By Guy Westwell

flag-raising-on-iwo-jima-hi-q.jpgRaising the Flag on Iwo Jima

Later this year a Hollywood movie directed by Clint Eastwood and produced by Steven Spielberg will retell the story of US marines raising the Stars and Stripes on the remote island in the Pacific, Iwo Jima, at the end of World War 11. Flags of Our Fathers is based on the best-selling book which tells the stories of the men who raised the flag in Joe Rosenthal’s iconic photograph.

Rosenthal’s photograph appeared in the New York Times on February 25th 1945, showing American victory in this decisive battle. Fighting had left 7,000 Americans and 20,000 Japanese soldiers dead. From the island of Iwo Jima the US could now launch devastating air strikes against the Japanese mainland.

Propaganda directives from the Office of War Information (OWI) had urged the mass media to emphasise the difficulties faced by American troops in order to combat over-confidence that victory was close. Photographers competed to show the ‘right’ image. Rosenthal’s caught the message of war going well, but with much work still to be done.

It was used for the official poster of the 7th War Loan bond drive, with the line ‘now all together’ stressing the need for consensus. The men from the photograph- a Native American, a Texan, a Kentuckian, a French Canadian and a Czech American- were taken out of combat to tour America, and helped raise 220 million dollars.

montage.jpgL: Arlington National Cemetery. Sculptor DeWeldon with Rene Gagnon, Ira Hayes, John Bradley. The survivors modeled for DeWeldon. C: © 2001 The Record (Bergen Co., NJ) Photo by Thomas E. Franklin R: Flags of Our Fathers, book cover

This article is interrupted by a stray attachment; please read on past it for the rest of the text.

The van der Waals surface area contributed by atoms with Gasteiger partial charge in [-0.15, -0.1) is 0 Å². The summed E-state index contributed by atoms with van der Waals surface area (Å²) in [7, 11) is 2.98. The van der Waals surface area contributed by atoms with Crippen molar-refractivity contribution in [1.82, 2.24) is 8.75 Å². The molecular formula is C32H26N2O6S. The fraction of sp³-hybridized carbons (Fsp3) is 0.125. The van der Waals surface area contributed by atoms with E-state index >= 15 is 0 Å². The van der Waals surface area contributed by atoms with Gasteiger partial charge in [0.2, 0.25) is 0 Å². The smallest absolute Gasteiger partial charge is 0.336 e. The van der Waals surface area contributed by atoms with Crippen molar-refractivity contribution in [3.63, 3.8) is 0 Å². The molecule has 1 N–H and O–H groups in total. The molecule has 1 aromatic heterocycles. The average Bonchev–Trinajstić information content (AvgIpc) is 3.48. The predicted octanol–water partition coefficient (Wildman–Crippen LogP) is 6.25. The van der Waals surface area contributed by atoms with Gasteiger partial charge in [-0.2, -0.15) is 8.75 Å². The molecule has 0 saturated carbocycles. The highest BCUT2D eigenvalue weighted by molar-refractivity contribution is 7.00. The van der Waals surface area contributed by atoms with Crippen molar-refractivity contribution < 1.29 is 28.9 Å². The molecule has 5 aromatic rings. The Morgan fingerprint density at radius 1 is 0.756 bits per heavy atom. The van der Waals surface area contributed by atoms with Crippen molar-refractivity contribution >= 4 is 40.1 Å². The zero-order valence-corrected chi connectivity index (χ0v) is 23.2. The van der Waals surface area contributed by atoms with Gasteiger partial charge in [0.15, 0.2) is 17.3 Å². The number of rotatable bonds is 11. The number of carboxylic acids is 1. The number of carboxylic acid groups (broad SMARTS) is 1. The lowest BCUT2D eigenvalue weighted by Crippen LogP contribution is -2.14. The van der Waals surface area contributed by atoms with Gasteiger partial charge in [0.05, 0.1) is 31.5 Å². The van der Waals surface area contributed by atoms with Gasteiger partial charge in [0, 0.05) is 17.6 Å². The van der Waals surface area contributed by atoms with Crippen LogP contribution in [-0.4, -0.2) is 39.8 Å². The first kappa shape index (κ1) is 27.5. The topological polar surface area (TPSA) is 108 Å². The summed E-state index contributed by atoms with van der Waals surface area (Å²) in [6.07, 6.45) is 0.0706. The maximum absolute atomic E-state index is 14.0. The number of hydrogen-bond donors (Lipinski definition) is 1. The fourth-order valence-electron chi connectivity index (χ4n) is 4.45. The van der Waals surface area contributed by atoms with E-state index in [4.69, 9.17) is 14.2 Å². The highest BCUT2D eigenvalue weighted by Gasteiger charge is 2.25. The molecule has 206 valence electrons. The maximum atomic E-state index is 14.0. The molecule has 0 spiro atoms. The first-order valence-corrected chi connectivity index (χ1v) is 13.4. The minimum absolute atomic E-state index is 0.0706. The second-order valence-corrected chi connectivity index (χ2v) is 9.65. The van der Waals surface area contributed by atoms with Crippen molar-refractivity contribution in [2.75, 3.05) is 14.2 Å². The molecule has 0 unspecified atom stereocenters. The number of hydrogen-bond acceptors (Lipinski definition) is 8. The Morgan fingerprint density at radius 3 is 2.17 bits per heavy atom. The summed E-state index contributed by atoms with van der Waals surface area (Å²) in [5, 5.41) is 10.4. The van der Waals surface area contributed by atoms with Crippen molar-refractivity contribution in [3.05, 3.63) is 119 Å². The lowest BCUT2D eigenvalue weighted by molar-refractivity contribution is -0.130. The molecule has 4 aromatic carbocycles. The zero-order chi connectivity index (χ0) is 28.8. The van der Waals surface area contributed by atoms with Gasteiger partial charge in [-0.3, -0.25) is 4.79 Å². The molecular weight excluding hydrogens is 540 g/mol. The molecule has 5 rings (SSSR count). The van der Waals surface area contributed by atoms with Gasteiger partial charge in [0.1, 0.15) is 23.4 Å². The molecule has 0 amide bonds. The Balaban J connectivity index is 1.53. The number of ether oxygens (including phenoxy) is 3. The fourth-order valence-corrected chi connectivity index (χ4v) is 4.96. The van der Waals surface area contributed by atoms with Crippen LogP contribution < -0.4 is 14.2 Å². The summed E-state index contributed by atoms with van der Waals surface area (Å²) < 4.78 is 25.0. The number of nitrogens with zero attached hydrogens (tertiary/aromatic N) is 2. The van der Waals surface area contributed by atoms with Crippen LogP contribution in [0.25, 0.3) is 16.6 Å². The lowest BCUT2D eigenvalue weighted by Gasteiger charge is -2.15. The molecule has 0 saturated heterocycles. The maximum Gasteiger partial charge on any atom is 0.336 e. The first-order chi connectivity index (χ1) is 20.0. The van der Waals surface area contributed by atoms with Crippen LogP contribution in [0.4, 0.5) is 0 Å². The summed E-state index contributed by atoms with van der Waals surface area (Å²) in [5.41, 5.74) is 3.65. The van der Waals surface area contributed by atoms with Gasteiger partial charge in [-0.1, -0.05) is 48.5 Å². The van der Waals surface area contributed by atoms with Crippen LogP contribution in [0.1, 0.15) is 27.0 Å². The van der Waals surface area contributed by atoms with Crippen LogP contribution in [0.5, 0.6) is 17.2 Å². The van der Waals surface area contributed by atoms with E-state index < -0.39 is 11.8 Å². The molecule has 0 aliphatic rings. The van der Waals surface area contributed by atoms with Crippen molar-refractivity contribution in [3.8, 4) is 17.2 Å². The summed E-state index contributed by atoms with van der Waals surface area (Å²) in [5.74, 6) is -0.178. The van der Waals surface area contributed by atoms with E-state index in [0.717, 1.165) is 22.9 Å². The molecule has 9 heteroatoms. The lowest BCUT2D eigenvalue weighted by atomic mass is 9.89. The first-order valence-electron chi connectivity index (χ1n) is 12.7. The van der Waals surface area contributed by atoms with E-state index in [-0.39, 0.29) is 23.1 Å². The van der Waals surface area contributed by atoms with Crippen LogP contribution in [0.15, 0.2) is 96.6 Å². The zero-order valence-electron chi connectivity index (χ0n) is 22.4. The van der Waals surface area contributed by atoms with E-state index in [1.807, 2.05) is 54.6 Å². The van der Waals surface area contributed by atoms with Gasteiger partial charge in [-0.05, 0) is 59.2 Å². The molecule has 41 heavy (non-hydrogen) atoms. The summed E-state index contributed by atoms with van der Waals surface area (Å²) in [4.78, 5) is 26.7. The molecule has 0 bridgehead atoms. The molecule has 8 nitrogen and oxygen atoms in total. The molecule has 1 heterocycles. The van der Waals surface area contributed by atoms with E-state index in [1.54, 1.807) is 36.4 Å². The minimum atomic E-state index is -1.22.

In 1954, Felix de Weldon reproduced the photograph as a 15 metre high statue in Arlington National Cemetery, to commemorate the Marine Corp. This monument helped orientate Americans to new Cold War commitments, with World War II presented as a key battle in the wider campaign to ensure a transcendent American future, free for liberal democracy and capitalism.

Over fifty years later, the photograph has come back into circulation, reproduced at ground zero after the terrorist attacks of September 11 2001. The restaging helped galvanise public support for America’s commitment to military action in Afghanistan and Iraq, reactivating the binary logic of the Cold War, in the name of freedom and democracy against barbarianism.

When Flags of Our Fathers is released the cultural memory embedded in this image will be recalled. The photograph has already appeared in numerous films, most famously with John Wayne in Sands of Iwo Jima, 1949. In this new film, Spielberg’s liberal democratic view of American history will engage with Eastwood’s tougher-edged vision of American realities. Significantly, Eastwood is currently shooting Red Sun, Black Sand, jumping perspective to tell the story of the Japanese experience of this battle.

Guy Westwell is a writer and lectures at London Metropolitan University